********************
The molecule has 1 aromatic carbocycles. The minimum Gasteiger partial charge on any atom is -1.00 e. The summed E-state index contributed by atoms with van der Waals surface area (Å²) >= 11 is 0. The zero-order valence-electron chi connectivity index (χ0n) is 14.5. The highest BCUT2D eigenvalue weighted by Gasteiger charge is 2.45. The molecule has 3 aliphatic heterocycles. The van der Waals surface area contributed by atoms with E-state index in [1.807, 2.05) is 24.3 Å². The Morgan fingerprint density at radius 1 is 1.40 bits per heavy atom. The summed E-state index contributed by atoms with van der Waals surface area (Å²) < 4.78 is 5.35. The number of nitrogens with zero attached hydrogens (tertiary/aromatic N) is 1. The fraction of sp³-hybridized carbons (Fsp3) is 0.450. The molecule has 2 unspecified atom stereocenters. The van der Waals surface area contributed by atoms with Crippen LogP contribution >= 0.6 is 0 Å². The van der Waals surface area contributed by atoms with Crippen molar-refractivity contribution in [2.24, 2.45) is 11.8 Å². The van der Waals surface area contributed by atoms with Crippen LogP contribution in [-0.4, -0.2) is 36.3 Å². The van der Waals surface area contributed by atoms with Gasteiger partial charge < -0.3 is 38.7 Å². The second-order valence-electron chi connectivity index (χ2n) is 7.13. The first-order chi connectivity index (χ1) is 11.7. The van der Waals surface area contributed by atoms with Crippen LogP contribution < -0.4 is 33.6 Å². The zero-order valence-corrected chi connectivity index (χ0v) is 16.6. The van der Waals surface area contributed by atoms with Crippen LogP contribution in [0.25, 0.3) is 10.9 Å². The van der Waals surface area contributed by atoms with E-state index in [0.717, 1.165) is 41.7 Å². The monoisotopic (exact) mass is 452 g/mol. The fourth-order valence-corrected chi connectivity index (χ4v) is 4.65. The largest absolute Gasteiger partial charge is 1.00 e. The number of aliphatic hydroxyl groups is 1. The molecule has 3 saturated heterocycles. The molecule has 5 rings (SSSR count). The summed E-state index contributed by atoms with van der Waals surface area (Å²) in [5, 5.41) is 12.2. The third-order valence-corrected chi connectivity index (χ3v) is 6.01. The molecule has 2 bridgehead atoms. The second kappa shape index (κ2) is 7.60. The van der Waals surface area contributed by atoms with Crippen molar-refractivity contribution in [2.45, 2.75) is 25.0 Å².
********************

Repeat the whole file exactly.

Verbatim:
The molecule has 1 aromatic carbocycles. The minimum Gasteiger partial charge on any atom is -1.00 e. The summed E-state index contributed by atoms with van der Waals surface area (Å²) >= 11 is 0. The zero-order valence-electron chi connectivity index (χ0n) is 14.5. The highest BCUT2D eigenvalue weighted by Gasteiger charge is 2.45. The molecule has 3 aliphatic heterocycles. The van der Waals surface area contributed by atoms with E-state index in [1.807, 2.05) is 24.3 Å². The Morgan fingerprint density at radius 1 is 1.40 bits per heavy atom. The summed E-state index contributed by atoms with van der Waals surface area (Å²) < 4.78 is 5.35. The number of nitrogens with zero attached hydrogens (tertiary/aromatic N) is 1. The fraction of sp³-hybridized carbons (Fsp3) is 0.450. The molecule has 2 unspecified atom stereocenters. The van der Waals surface area contributed by atoms with Crippen LogP contribution >= 0.6 is 0 Å². The van der Waals surface area contributed by atoms with Crippen molar-refractivity contribution in [2.24, 2.45) is 11.8 Å². The van der Waals surface area contributed by atoms with Crippen LogP contribution in [-0.4, -0.2) is 36.3 Å². The van der Waals surface area contributed by atoms with Gasteiger partial charge < -0.3 is 38.7 Å². The second-order valence-electron chi connectivity index (χ2n) is 7.13. The first-order chi connectivity index (χ1) is 11.7. The van der Waals surface area contributed by atoms with Crippen LogP contribution < -0.4 is 33.6 Å². The zero-order valence-corrected chi connectivity index (χ0v) is 16.6. The van der Waals surface area contributed by atoms with Crippen LogP contribution in [0.25, 0.3) is 10.9 Å². The van der Waals surface area contributed by atoms with E-state index in [0.717, 1.165) is 41.7 Å². The monoisotopic (exact) mass is 452 g/mol. The fourth-order valence-corrected chi connectivity index (χ4v) is 4.65. The largest absolute Gasteiger partial charge is 1.00 e. The number of aliphatic hydroxyl groups is 1. The molecule has 3 saturated heterocycles. The molecule has 5 rings (SSSR count). The summed E-state index contributed by atoms with van der Waals surface area (Å²) in [5, 5.41) is 12.2. The third-order valence-corrected chi connectivity index (χ3v) is 6.01. The molecule has 2 bridgehead atoms. The second kappa shape index (κ2) is 7.60. The van der Waals surface area contributed by atoms with Crippen molar-refractivity contribution in [2.45, 2.75) is 25.0 Å².